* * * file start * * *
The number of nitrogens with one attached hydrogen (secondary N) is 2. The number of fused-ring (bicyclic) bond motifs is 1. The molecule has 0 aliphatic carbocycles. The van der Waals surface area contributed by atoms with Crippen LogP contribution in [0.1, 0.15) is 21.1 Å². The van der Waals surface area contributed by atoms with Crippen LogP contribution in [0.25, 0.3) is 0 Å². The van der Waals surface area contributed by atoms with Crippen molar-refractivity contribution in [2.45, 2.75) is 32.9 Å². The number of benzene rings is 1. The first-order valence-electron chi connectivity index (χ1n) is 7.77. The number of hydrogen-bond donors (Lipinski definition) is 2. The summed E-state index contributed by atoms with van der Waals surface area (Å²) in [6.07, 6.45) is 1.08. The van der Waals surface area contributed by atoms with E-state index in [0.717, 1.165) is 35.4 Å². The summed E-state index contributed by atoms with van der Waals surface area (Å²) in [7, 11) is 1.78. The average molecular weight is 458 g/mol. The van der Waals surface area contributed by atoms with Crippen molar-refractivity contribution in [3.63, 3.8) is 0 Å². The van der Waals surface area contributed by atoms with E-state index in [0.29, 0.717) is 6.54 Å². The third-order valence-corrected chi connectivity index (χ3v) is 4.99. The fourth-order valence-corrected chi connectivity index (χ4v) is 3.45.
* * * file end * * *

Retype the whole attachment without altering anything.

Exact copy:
The number of nitrogens with one attached hydrogen (secondary N) is 2. The number of fused-ring (bicyclic) bond motifs is 1. The molecule has 0 aliphatic carbocycles. The van der Waals surface area contributed by atoms with Crippen LogP contribution in [0.1, 0.15) is 21.1 Å². The van der Waals surface area contributed by atoms with Crippen LogP contribution in [0.25, 0.3) is 0 Å². The van der Waals surface area contributed by atoms with Crippen molar-refractivity contribution in [2.45, 2.75) is 32.9 Å². The number of benzene rings is 1. The first-order valence-electron chi connectivity index (χ1n) is 7.77. The number of hydrogen-bond donors (Lipinski definition) is 2. The summed E-state index contributed by atoms with van der Waals surface area (Å²) in [6.07, 6.45) is 1.08. The van der Waals surface area contributed by atoms with E-state index in [0.717, 1.165) is 35.4 Å². The summed E-state index contributed by atoms with van der Waals surface area (Å²) in [7, 11) is 1.78. The average molecular weight is 458 g/mol. The van der Waals surface area contributed by atoms with Crippen molar-refractivity contribution in [3.63, 3.8) is 0 Å². The van der Waals surface area contributed by atoms with E-state index in [0.29, 0.717) is 6.54 Å². The third-order valence-corrected chi connectivity index (χ3v) is 4.99. The fourth-order valence-corrected chi connectivity index (χ4v) is 3.45.